The defiance of the ban puts teachers in a very compromising position. They are, after all, civil servants, paid by the Department of Education and Skills. I have conferred with three principals of schools in our parish. They unanimously oppose the stance of the bishops and are not prepared to support them on this issue. The teachers have prepared the children for reception of the sacraments. The IPPN, the Irish Primary Principals’ Network, has advised teachers that they cannot attend the sacramental celebrations in their capacity as school representatives but only in a private capacity. The partnership of school and parish is thus effectively broken. Schools are excluded from the sacramental celebrations.
Teachers also feel that such defiance would set a very bad example for parents and encourage them to flaunt regulations in relation to cross-generational household gatherings.
The action by the bishops is very divisive. Some parishes may well proceed with the celebration of First Communions and Confirmations. Other priests will feel very uneasy about defiance of health and safety guidelines. They are conscious that some parties organised post church rituals last year became super-spreader events and contributed to a significant increase in the rate of viral transmission. Parishes who wish to comply with Government guidelines would be very pressurised to proceed with Communions and Confirmations.
Similarly, for parents; I imagine that most parents of children in Second and Sixth Class will be delighted that they can at last look forward to the big family day after all the preparations. Other parents, however, will be scandalised with the stance of the bishops and will not want to present their child for the sacraments.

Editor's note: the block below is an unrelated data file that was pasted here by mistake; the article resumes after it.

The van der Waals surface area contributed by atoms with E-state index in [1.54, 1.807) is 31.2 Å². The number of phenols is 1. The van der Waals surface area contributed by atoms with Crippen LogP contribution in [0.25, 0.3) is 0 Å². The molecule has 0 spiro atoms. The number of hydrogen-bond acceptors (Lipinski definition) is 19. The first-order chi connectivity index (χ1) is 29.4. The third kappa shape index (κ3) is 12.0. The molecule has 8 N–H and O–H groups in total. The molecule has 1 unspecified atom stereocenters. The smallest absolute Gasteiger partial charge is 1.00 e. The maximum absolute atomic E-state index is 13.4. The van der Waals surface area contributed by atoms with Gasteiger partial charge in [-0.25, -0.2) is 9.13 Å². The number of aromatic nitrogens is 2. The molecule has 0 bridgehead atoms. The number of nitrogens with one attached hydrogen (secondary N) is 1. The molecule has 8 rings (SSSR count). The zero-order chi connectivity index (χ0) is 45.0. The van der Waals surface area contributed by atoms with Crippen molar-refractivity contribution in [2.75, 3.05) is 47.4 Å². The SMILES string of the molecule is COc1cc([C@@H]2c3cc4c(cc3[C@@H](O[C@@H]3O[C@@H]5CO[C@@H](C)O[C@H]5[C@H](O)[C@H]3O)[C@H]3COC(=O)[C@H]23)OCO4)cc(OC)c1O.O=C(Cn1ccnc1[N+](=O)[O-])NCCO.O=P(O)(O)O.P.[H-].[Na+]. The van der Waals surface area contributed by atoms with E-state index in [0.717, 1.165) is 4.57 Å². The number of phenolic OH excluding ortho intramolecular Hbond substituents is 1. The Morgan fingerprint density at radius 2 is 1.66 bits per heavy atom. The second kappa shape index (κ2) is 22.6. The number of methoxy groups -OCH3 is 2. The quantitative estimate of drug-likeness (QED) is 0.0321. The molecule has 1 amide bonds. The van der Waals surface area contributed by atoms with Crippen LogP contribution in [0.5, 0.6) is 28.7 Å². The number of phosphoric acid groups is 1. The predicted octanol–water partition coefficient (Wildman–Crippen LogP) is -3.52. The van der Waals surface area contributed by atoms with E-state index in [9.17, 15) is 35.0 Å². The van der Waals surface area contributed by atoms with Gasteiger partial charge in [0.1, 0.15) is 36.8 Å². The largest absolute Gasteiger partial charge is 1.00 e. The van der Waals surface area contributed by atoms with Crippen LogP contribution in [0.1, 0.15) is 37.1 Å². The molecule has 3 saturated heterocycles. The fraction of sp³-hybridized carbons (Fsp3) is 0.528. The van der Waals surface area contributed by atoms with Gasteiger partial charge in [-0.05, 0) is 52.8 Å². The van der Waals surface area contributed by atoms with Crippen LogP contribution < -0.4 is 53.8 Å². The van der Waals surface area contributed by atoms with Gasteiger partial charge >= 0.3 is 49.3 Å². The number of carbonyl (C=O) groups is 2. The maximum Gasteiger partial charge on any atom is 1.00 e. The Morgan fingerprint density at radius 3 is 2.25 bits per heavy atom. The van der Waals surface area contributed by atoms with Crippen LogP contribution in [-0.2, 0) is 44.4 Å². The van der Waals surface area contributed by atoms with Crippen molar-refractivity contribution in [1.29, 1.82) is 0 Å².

The bishops claim that the Government has effectively discriminated against the Church by refusing permission for the sacraments of initiation. They point to the very poor level of communication between the hierarchy and the cabinet. However, I am of the opinion that the Church has failed to present its case effectively. I listen to spokespersons for the hospitality sector, for the restaurants and hotels and for the vintners who consistently argue that they can manage their business and still be Covid compliant. There is no such lobby on behalf of the Church. Perhaps it is time to realise that the privileged position of the Church in Irish society is long since gone and we as Church have to justify our stance as each other sector has to. The Church has forfeited its moral authority with the disclosure of serious levels of abuse in reports from the various Commissions of Investigation.
Alternative, more public health compliant ways of celebrating First Communions and Confirmations could have been recommended. For example, First Communions could proceed on a staggered basis, with a small number of children receiving First Communion during a regular Sunday Mass. Agreement could be brokered with parents beforehand that post ritual celebrations be compliant with guidelines for family gatherings. Unfortunately, there is no spokesperson or lobby group to ensure that the concerns of the bishops are raised at cabinet level and to negotiate ways in which sacraments could be celebrated without risk to public health.
Bishop Nulty in the diocese of Kildare and Loughlin, alluding to the great sacrifices people have already made to safeguard public health, has asked parishes in his diocese to abide by current guidelines and not to proceed with the celebration of the sacraments. Given that Government ministers are now hinting that the ban on First Communions and Confirmations might be lifted later in the autumn, and in light of the possible negative consequences of defying the ban, I think Bishop Nulty is wise to advocate compliance with current regulations.